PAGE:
The rate at which a fluid, either gas or liquid, passes a barrier. The Total Leakage Rate includes the amount that diffuses or permeates through the material of the barrier as well as the amount that escapes through it.
A laboratory procedure that is used to determine the amount and duration of resistance of an article to a specific set of destructive forces or conditions.
The axial distance from the outside seal face to the toe face.
The axial distance between the thinnest part of the flex section and the contact line.
A purely physical attachment accomplished by “through” holes, interlocking fingers, envelope design, riveting, etc.
The tendency of a material to return to its original shape after deformation.
Metal (Outer) Case:
The outer, thin-wall, rigid structure of the lip-seal assembly that contains the primary sealing ring and, if present, the inner case, spring and secondary seal.
Molded Toe Angle:
The angle between the toe face of a seal lip and the seal axis.
The most commonly used elastomer for seals because of its resistance to petroleum fluids. It has good physical properties and a useful temperature range.
The ability of a vulcanized rubber to resist the swelling and deteriorating effects of various oils.
This is the change in volume of a rubber article due to the absorption of oil or other fluid.
Outside Case Inner Diameter:
The inside or smallest diameter of the outer case of a lip-seal assembly.
The surface of the seal case perpendicular to the shaft axis that is not in contact with the fluid being sealed.
Outside Lip Angle:
The angle between the outside lip surface and the axis of the seal case.
Outside Lip Surface:
The outside truncated conical surface of the lip.
The ability to withstand the deteriorating effect of ozone, which generally causes cracking.
A substance, usually a heavy liquid, added to an elastomer to decrease stiffness, improve low temperature properties and enhance processing.
The surface texture of a shaft or wear sleeve produced by placing the grinding wheel perpendicular to the rotating shaft without axial motion.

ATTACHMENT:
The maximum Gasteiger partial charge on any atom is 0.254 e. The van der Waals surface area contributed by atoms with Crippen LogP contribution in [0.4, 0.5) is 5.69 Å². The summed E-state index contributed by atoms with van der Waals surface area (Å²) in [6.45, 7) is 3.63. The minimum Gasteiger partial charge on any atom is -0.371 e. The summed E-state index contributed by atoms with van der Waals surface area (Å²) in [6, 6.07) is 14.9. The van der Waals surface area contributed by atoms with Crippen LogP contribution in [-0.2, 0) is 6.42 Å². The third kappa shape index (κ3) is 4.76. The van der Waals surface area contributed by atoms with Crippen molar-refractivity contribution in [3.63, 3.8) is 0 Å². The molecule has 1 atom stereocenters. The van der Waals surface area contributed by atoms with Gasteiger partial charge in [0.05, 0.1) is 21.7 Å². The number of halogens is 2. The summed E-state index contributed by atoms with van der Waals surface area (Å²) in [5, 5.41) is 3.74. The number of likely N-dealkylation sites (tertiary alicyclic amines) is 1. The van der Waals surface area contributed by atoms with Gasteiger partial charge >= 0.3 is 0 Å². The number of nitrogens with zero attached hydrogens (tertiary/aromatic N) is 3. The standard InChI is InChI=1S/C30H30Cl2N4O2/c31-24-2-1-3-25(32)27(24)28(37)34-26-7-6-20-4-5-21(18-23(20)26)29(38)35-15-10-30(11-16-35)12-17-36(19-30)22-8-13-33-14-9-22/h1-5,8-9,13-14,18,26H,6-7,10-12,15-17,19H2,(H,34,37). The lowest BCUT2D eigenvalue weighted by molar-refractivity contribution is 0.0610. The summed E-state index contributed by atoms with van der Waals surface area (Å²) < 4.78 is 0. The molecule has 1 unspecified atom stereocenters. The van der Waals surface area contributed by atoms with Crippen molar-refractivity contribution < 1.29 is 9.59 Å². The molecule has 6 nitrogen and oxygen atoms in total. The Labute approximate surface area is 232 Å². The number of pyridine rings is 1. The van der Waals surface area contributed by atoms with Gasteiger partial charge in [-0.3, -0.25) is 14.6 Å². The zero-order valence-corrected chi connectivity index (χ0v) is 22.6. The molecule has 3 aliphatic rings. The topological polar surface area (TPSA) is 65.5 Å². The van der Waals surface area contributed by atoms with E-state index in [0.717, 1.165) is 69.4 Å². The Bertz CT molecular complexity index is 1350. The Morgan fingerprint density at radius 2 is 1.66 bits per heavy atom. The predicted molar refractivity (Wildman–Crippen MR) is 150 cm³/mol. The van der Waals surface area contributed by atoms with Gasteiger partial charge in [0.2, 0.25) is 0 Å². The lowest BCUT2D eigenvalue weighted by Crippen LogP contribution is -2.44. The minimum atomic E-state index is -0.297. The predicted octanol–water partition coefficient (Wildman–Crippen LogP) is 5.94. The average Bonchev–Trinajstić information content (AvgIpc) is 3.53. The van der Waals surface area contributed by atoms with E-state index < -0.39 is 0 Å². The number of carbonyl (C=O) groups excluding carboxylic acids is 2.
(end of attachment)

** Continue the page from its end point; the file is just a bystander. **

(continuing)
A material formed by the joining together of many (poly) individual units (mer) of one or more monomers; synonymous with elastomer.
The second step in the vulcanizing process for more exotic elastomers. It stabilizes parts and drives off decomposition products resulting from the vulcanization process.
Radial Wall Dimension:
The distance between the seal lip contact line and the seal outside diameter measured in a radial direction on a finished seal prior to installation.
A long, narrow projection that is normally triangular in the cross section. It is molded into the outside lip surface of a helix seal. The rib is oriented at an angle to the shaft axis. One end of the rib forms part of the seal-lip contact surface.
Root mean square.
It is the same as elastomer.
This is the same as gyration. When it is expressed in inches alone or accompanied by the abbreviation TIR (total indicator reading), it refers to twice the radial distance between the shaft axis and axis of rotation.
Any device used to prevent the passage of a fluid (gas or liquid).
Seal Outer Diameter:
The external diameter of a lip-seal assembly, which normally corresponds to the outer diameter of the outer-seal case.
The total axial width of the seal.
The reciprocating or rotating member that is usually within the equipment housing but not in contact with the housing bore.
The resistance to indentation. At minimum, it should be Rockwell C45.
The deviation of the shaft cross section from a true click. Out-of-round is measured as the radial distance, on a polar chart recording, between concentric, circumscribed and inscribed circles that contain the trace and are centered to minimize the radial distance.
This is the allowable variation in the shaft diameter.
A depression formed in the head section of the seal. It is generally semicircular and serves to accommodate and locate the garter spring.
The axial distance between the seal contact line and the centerline of the spring groove of a radial lip seal. It is commonly referred to as the “R” value.
Spring Retainer Lip:
The portion of the primary lip that restricts the axial movement of the extension spring from a predetermined position.
Spring Set Lip Diameter:
The inner diameter of the seal lip measured with the spring installed.
The section of the helix seal lip incorporating the contact line.
The part designed to seal between parts that have no relative motion, or a device used to retain fluids under pressure or seal out foreign matter.
The increased volume of a specimen caused by immersion in a fluid.
The force in pounds per square inch required to rupture a piece of rubber.
The expansion caused by an increase in temperature. This may be linear or volumetric.
The annular surface of the spring-retaining lip.
The turning force of a shaft.
The air that is trapped in a product or a mold during the curing process that usually causes a loose ply or cover or a surface mark, depression or void.
The process that removes mold flash.
The absence of material or an area devoid of materials where not intended.
The increase in physical size caused by the swelling action of a liquid.
A thermo-setting reaction that uses heat and pressure resulting in greatly increased strength and elasticity of a rubber-like material.
An adhesion of an elastomer to a previously primed surface using heat and pressure that vulcanizes the elastomer at the same time.